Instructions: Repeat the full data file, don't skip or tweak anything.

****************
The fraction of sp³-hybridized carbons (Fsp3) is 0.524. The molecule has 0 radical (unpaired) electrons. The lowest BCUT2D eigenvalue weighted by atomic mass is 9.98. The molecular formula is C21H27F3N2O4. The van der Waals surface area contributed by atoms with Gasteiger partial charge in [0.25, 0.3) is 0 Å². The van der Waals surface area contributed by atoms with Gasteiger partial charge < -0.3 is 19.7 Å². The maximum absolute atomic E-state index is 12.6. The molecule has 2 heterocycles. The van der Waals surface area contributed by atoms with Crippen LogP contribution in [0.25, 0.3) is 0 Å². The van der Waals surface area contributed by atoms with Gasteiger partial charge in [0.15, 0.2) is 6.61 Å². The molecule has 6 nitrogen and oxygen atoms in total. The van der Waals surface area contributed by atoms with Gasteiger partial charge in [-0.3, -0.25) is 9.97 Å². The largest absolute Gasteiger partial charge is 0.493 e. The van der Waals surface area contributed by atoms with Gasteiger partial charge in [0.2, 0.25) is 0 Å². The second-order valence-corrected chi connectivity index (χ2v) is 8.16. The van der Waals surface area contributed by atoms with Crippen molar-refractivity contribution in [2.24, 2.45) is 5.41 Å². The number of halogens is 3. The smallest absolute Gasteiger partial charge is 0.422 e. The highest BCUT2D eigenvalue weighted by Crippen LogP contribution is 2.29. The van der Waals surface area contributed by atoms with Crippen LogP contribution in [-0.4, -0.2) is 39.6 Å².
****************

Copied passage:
The fraction of sp³-hybridized carbons (Fsp3) is 0.524. The molecule has 0 radical (unpaired) electrons. The lowest BCUT2D eigenvalue weighted by atomic mass is 9.98. The molecular formula is C21H27F3N2O4. The van der Waals surface area contributed by atoms with Gasteiger partial charge in [0.25, 0.3) is 0 Å². The van der Waals surface area contributed by atoms with Gasteiger partial charge < -0.3 is 19.7 Å². The maximum absolute atomic E-state index is 12.6. The molecule has 2 heterocycles. The van der Waals surface area contributed by atoms with Crippen LogP contribution in [0.25, 0.3) is 0 Å². The van der Waals surface area contributed by atoms with Gasteiger partial charge in [0.15, 0.2) is 6.61 Å². The molecule has 6 nitrogen and oxygen atoms in total. The van der Waals surface area contributed by atoms with Gasteiger partial charge in [-0.3, -0.25) is 9.97 Å². The largest absolute Gasteiger partial charge is 0.493 e. The van der Waals surface area contributed by atoms with Gasteiger partial charge in [0.2, 0.25) is 0 Å². The second-order valence-corrected chi connectivity index (χ2v) is 8.16. The van der Waals surface area contributed by atoms with Crippen molar-refractivity contribution in [2.24, 2.45) is 5.41 Å². The number of halogens is 3. The smallest absolute Gasteiger partial charge is 0.422 e. The highest BCUT2D eigenvalue weighted by Crippen LogP contribution is 2.29. The van der Waals surface area contributed by atoms with Crippen LogP contribution in [-0.4, -0.2) is 39.6 Å².